Mine!

“No, it’s not.” I say, for probably the thirtieth time in as many minutes.

“Ahhhhh!” She screams as she marches herself to timeout.

I walk to the kitchen and set the timer for two minutes. She sits in her chair crying, and occasionally looking up to scream at me again in frustration. Before the two minutes are up, she will have calmed down and be ready to talk about why we don’t scream at people when we want things and how we can ask to use something without it having to belong to us.

I understand. She doesn’t yet appreciate that other people happen to be people, but she is acutely, and suddenly, aware that things can belong to particular people.  In the last two days she has claimed possession of my phone, my calculator, the remote, the television, her father’s tennis shoes, my hair, my stomach, her bottle, and my coffee cup (full).

She has spent enough time in time-out in the last three days that she is sending herself there.  I feel a little bad, except that it isn’t about punishment, or shame, it’s about learning to take a minute and remember to breathe when we’re losing it.  It helps me remember to breathe, too.

I find it interesting to watch her learn the concept of “Mine!”. She’s at that snatch-y, claim everything part. I think a lot of kids do this earlier, most seem to be in middle of it at around two and phasing out by now. Perhaps a lack of siblings delayed the onset?

I’m trying to help her reason her way through it, but I can see where the disconnect is. She doesn’t really believe that Mommy and Daddy are people. I mean she does, but she doesn’t get that we have feelings and rights and, most frustrating of all, were here first and claimed stuff before she got here. I think that last part is what makes the whole thing feel so very unfair to her.

From her perspective, the chance to claim things arose just days ago with her new-found understanding that things could be possessed. So, she is claiming things as it occurs to her. How incredibly frustrating it must be to place a claim on something only to be told that it belongs to someone else! How infuriating when they didn’t bother to tell you it was taken before you decided you wanted it!  It must be very hard to be two years old.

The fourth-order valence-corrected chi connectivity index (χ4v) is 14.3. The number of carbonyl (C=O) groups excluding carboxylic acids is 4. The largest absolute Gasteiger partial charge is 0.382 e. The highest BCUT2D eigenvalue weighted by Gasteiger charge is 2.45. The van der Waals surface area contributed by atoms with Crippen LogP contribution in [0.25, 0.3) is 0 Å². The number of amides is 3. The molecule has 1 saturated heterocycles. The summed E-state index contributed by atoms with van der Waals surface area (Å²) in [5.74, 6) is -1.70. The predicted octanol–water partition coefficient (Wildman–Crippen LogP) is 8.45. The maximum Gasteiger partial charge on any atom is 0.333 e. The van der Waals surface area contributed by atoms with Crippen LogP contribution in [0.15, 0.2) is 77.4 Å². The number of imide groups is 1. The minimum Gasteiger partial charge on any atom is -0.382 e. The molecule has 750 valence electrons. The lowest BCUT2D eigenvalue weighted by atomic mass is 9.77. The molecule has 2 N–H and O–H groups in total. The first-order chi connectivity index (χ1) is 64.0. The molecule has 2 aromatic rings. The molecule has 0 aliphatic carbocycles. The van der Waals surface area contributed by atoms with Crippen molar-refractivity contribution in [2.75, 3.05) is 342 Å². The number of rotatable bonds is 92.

Now, time out has done what it was supposed to. I can now breathe and see things from my child’s perspective. She is no longer crying. So, I’m back into the fray. I need to go remind my daughter that I love her.

How could I not? After all, she’s mine!

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7 thoughts on “Mine!

  1. I can see her with her tiny flag. “I claim this gadget for Fiona!”
    Poor kiddo, she’s in the seagul stage in life. She reminds me of the birds on Finding Nemo. “Mine? Mine? Mine!”

    • I know, right! She’s very much at that point and I’m working so hard at getting her around other kids right now.
      She needs other kids to learn these skills from, not just Mom and Dad. She needs the process of learning that if you snatch something from another kid they are going to lose their stuff all over you.

  2. What a great and proper perspective you have on the stage Fiona’s is in. Moms frequently need to take a breath and look at the bigger picture so they can see why their child is behaving the way they do. There’s always a reason, you just have to really look to see it sometimes.

    • Thank you! (and thank you for commenting.) I try to see the world through her eyes as much as I can, partly because whenever I forget I end up messing up.
      Get frustrated and annoyed because she’s so whiny? The next day she comes down with a cold.
      It’s always easier to try to look at it from her view, than to feel guilty later.

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